The mystery surrounding “resurrected” maskandi singer Kwakhe “Mgqumeni” Khumalo deepened yesterday, with two of his common-law wives and his maternal grandmother joining the fray and confirming that he had indeed “come back from the dead”.
The posting of photographs comparing Khumalo and a man who claims to be him on the singer’s Facebook fan page yesterday also heightened the speculation, with some fans questioning the resemblance.
Until the man’s emergence last Sunday, Khumalo’s family believed that he had died in December 2009, on his way to a traditional healer.
He was buried by his family in KwaGxobanyawo cemetery in a high-profile funeral in early 2010, attended by politicians, top radio personalities and scores of fans.
But news of his “emergence” last weekend has confounded locals in Nquthu and legions of the award-winning muso’s fans countrywide, many of whom continued to descend to his home throughout this week.
Khumalo’s family has planned a press conference to be held in Nquthu today where, it is hoped, the record will be set straight over the matter.
Police have already taken the man’s fingerprints to help determine his identity and have applied for permission to exhume the grave where the singer was buried for further pathological tests.
And after giving brief details of his disappearance on Ukhozi FM on Friday, the man sparked a flurry of calls, with callers questioning the now different tone of his voice and the faster pace of his speech.
Nomkhosi Mbatha and Thembi Ntombela said yesterday that after seeing their husband and spending some time with him, they needed no further convincing that it was him. His daughter, Amanda, said her father had been the first to recognise her, calling her by name.
Khumalo’s maternal grandmother Zintombi Mseleku said she knew the moment she set her eyes on her grandson that it was him.
“There is no way I can get confused over Kwakhe, it really is him. He is looking a little worn, and his cheeks are less chubby, but it’s him,” she said, her eyes welling with tears of joy.
“I went in and looked at him. I called him and asked him if he knew who I was, and he said, ‘You’re my grandmother, MaSibiya. I looked at his feet and hands and I was satisfied that it is him.”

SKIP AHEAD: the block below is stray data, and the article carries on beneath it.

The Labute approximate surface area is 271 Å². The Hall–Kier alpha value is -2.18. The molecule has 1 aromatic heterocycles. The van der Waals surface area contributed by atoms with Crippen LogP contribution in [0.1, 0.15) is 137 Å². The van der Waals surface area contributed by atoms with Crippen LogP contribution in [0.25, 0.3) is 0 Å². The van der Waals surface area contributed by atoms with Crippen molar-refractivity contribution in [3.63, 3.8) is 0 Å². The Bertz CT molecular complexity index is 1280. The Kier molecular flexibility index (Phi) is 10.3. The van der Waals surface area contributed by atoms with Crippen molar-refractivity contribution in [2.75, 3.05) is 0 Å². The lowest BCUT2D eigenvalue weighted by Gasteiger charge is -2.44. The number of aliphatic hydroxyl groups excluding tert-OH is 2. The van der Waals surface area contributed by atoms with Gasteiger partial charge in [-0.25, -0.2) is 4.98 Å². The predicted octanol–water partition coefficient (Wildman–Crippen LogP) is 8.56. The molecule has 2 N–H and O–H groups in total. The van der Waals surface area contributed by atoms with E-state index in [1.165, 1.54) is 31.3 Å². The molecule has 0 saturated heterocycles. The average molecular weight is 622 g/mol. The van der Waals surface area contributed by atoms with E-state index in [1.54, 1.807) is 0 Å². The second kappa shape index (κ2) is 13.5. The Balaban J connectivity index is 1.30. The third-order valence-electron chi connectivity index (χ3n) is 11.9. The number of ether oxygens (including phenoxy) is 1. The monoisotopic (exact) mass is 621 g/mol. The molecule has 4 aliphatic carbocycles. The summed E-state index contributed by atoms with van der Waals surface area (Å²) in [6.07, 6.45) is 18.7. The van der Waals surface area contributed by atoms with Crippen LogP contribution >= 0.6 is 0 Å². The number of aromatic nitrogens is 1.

Mseleku said her grandson had told her that he had been held captive by unknown people for the past two years.
His trademark dreadlocks had been cut by his captors to prepare for the installation of a nail in his head, which would have been the final stage of a process to turn him into a tokoloshe (a mythical short man created by witchdoctors).
It was only when he saw two elderly men who told him to go home, that he escaped from his captors.
As news of Mgqumeni’s “return” spread earlier this week, rumours were that Khumalo had been a victim of ukuthwetshulwa, whereby a person’s spirit is “captured” soon after his death.
Responding to the reports, University of KwaZulu-Natal Zulu Studies lecturer, Ndela Ntshan-gase, said the practice was a science of black people who worked with different kinds of muti.
“According to those we have spoken to when conducting research, ukuthwetshulwa is done when the person has just died where their spirit is ‘captured’,” he said.
Ntshangase said after the spirit was “captured” it then became that person again, but only the “captor” and those whom they had chosen could see that person.
“Basically that person will do whatever is asked of them by the ‘captor’ without being seen by anybody else. The ‘captors’ don’t seek permission from that individual’s family to do so. They just take it (the spirit) and the family buries their loved one without knowing,” he said.
Having heard about “Khumalo’s” alleged return from the dead, Ntshangase’s words were: “We live and learn. If that were to be true, we would love to know how it happened and do research on him.”
Although the media was barred from speaking to him yesterday, the man who insists he is Khumalo emerged from the house three times, greeting the scores of people gathered at the homestead.
Dressed in denim shorts, a colourful T-shirt and a hat, his first emergence drew an animated response from the crowd who appeared unanimous in their belief that “it’s him”.
On Friday, he told The Witness that he was looking forward to seeing the grave in which he was allegedly buried, and to know who was lying there.
“I was not dead, but I was staying with the animals and toko-loshes in a jungle in Joburg’s Driefontein.
“A lot of muthi was used by my captors to try and turn me into a zombie.”
Earlier this week, provincial police spokesman, Lieutenant-Colonel Vincent Mdunge, spoke on Ukhozi FM confirming that police were investigating reports from people who said they had seen Mgqumeni.
Mdunge said that police were considering applying to the high court for an order to exhume Khumalo’s body. However, since speaking on radio, Mdunge said he could no longer comment further following orders from his office. - Tribune